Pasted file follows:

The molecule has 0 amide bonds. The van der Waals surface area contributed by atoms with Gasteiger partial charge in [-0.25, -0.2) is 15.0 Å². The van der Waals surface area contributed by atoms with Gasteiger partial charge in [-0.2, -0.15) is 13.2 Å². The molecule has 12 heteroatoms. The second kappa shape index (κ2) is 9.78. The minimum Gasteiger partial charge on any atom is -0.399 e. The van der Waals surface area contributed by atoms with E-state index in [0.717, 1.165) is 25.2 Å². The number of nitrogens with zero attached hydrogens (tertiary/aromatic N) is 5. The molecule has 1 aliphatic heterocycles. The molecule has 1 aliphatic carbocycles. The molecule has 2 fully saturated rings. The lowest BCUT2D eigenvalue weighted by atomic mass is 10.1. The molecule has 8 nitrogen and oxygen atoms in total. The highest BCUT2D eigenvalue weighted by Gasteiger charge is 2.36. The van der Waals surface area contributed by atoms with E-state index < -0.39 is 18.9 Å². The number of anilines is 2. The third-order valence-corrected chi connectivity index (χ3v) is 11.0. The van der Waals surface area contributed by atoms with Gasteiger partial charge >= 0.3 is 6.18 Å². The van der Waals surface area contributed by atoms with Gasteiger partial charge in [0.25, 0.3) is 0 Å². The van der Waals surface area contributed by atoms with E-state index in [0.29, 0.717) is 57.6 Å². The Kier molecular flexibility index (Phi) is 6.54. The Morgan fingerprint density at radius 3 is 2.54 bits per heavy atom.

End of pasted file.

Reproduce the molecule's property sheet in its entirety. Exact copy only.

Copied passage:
The molecule has 0 amide bonds. The van der Waals surface area contributed by atoms with Gasteiger partial charge in [-0.25, -0.2) is 15.0 Å². The van der Waals surface area contributed by atoms with Gasteiger partial charge in [-0.2, -0.15) is 13.2 Å². The molecule has 12 heteroatoms. The second kappa shape index (κ2) is 9.78. The minimum Gasteiger partial charge on any atom is -0.399 e. The van der Waals surface area contributed by atoms with E-state index in [0.717, 1.165) is 25.2 Å². The number of nitrogens with zero attached hydrogens (tertiary/aromatic N) is 5. The molecule has 1 aliphatic heterocycles. The molecule has 1 aliphatic carbocycles. The molecule has 2 fully saturated rings. The lowest BCUT2D eigenvalue weighted by atomic mass is 10.1. The molecule has 8 nitrogen and oxygen atoms in total. The highest BCUT2D eigenvalue weighted by Gasteiger charge is 2.36. The van der Waals surface area contributed by atoms with E-state index < -0.39 is 18.9 Å². The number of anilines is 2. The third-order valence-corrected chi connectivity index (χ3v) is 11.0. The van der Waals surface area contributed by atoms with Gasteiger partial charge >= 0.3 is 6.18 Å². The van der Waals surface area contributed by atoms with Gasteiger partial charge in [0.25, 0.3) is 0 Å². The van der Waals surface area contributed by atoms with E-state index in [0.29, 0.717) is 57.6 Å². The Kier molecular flexibility index (Phi) is 6.54. The Morgan fingerprint density at radius 3 is 2.54 bits per heavy atom.